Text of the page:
MedPAC ponders capping Medicare patient costs

Limiting out-of-pocket spending would reduce risk exposure for beneficiaries, while higher deductibles would discourage low-value services.

By Charles Fiegl — Posted Nov. 11, 2011

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The independent congressional agency that recommends Medicare pay changes to lawmakers is debating possible reforms that would limit out-of-pocket spending while steering patients away from care they don't need.

The Medicare Payment Advisory Commission met Nov. 3 to review policy options. MedPAC makes nonbinding recommendations to Congress on Medicare payment.

The commission is aiming to reduce patients' exposure to risk in the form of unexpected and high out-of-pocket fees due to catastrophic health events, said MedPAC senior analyst Julie Lee, PhD. Reforms also would require more patient cost-sharing at the outset to discourage the use of lower-value services.

Reforming the benefit structure would help address the long-term viability of Medicare. Organized medicine groups have said the program can't use pay cuts for physician services as the only mechanism to control Medicare costs, said MedPAC Chair Glenn Hackbarth.

"We need to figure out how to sensibly share this burden across taxpayers, providers and beneficiaries," Hackbarth said.

Commissioners have reviewed alternatives to Medicare's benefit packages, but they did not vote on recommendations during the November meeting.

MedPAC will continue to study the benefit design issue, and a vote probably will take place in 2012.

Several members appeared to agree that adding a cap on out-of-pocket spending for Medicare inpatient and outpatient care would improve the program. There is no cap for out-of-pocket spending in traditional Medicare coverage. The deductible for physician care under Part B is $166, but that amount is set to drop to $140 in 2012.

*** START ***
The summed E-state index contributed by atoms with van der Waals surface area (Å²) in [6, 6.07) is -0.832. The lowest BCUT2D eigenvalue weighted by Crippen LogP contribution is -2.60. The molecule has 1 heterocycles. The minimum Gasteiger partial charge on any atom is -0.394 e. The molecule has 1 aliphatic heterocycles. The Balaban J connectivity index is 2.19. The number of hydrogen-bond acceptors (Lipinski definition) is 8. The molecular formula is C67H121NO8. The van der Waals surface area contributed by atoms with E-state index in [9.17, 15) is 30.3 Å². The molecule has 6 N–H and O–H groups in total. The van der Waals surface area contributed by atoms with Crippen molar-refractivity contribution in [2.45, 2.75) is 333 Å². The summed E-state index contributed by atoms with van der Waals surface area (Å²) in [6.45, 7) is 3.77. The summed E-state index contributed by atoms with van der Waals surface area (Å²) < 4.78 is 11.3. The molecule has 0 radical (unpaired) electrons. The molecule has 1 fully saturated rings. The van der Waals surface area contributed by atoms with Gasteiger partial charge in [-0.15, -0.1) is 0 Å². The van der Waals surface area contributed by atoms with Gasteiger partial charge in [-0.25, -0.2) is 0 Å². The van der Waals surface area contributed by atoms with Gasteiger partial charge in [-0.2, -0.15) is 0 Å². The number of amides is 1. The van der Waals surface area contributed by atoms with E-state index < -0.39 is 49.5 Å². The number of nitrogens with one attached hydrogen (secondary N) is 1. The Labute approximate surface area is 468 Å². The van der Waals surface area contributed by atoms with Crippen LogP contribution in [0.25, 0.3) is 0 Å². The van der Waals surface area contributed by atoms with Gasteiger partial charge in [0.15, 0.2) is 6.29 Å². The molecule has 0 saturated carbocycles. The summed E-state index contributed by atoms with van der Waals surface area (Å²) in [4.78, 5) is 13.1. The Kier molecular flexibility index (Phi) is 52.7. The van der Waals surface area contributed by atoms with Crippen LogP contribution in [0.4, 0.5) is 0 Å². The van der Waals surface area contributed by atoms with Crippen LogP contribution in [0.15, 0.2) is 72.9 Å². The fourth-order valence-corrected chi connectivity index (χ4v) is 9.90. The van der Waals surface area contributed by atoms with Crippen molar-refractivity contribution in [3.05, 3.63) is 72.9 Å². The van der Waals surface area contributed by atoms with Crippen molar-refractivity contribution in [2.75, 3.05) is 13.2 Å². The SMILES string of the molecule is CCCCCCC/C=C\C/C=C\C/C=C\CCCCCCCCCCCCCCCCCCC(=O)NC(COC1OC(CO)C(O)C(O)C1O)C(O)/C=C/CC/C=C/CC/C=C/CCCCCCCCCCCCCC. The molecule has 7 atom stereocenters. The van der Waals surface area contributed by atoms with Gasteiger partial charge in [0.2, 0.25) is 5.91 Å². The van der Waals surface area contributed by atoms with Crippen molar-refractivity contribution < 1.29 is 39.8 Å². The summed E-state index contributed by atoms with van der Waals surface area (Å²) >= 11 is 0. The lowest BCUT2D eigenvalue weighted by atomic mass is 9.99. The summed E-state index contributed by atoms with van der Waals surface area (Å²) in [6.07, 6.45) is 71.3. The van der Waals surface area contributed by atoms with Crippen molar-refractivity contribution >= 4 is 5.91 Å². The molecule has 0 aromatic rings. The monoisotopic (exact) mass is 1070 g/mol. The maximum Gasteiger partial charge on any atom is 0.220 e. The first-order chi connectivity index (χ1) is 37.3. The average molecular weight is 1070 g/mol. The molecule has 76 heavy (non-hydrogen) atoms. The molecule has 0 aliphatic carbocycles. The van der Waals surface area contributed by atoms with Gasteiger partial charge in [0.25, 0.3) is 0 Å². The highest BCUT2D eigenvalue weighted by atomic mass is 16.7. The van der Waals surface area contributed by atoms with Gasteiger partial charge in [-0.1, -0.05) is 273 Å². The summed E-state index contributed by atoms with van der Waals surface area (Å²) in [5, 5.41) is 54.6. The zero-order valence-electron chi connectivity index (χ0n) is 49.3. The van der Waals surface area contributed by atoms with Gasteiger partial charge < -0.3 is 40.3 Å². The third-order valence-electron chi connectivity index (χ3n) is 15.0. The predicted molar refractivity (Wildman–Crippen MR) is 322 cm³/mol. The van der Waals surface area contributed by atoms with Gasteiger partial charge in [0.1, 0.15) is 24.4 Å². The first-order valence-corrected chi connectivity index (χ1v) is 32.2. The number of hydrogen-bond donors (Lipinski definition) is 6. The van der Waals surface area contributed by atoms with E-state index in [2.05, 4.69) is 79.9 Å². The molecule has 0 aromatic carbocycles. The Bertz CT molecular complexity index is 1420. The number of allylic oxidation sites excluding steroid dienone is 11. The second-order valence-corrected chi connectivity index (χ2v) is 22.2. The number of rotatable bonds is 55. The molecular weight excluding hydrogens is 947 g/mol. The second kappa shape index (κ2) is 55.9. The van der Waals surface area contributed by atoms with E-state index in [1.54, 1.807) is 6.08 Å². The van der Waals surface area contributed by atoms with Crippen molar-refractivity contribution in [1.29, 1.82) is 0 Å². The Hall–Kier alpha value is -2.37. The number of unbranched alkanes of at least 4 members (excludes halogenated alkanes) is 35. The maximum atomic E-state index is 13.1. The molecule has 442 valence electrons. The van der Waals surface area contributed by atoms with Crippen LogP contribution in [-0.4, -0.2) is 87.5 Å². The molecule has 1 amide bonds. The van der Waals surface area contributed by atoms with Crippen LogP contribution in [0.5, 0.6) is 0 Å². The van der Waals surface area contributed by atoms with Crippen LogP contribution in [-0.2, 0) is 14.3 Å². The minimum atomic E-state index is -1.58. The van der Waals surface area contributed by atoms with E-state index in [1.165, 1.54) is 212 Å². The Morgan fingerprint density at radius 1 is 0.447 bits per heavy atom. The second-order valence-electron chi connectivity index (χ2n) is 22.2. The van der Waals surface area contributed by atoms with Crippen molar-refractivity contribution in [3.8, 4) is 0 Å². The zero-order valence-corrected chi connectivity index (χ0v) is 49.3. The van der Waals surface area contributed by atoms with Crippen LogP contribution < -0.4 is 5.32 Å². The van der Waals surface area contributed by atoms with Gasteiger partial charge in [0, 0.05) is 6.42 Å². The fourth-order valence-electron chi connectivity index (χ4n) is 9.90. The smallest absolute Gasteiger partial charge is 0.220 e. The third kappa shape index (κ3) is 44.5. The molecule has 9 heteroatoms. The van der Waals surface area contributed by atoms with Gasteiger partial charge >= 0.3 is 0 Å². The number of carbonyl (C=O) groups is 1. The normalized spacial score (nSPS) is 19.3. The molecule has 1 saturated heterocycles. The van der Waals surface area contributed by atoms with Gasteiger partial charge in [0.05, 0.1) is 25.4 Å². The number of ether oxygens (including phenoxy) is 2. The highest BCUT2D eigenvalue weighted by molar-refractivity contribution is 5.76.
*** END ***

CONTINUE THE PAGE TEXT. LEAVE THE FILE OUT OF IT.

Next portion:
A cap on patient spending could be offset by increasing the deductible. For instance, the commission discussed one option of a combined cap set at $5,000 and a combined $750 deductible for coverage under Medicare parts A and B.

Fees could be structured to encourage patients to seek more appropriate services. For instance, setting a higher deductible could prompt patients to make better decisions about their health care and avoid paying for care they don't need.

Commissioners also discussed the impact of supplemental coverage that helps patients by subsidizing some of Medicare's cost-sharing requirements. MedPAC would not recommend the elimination of supplemental plans but may consider eliminating federal subsidies so the plans are priced correctly, said Michael Chernew, PhD, a commissioner who is a professor at Harvard Medical School.

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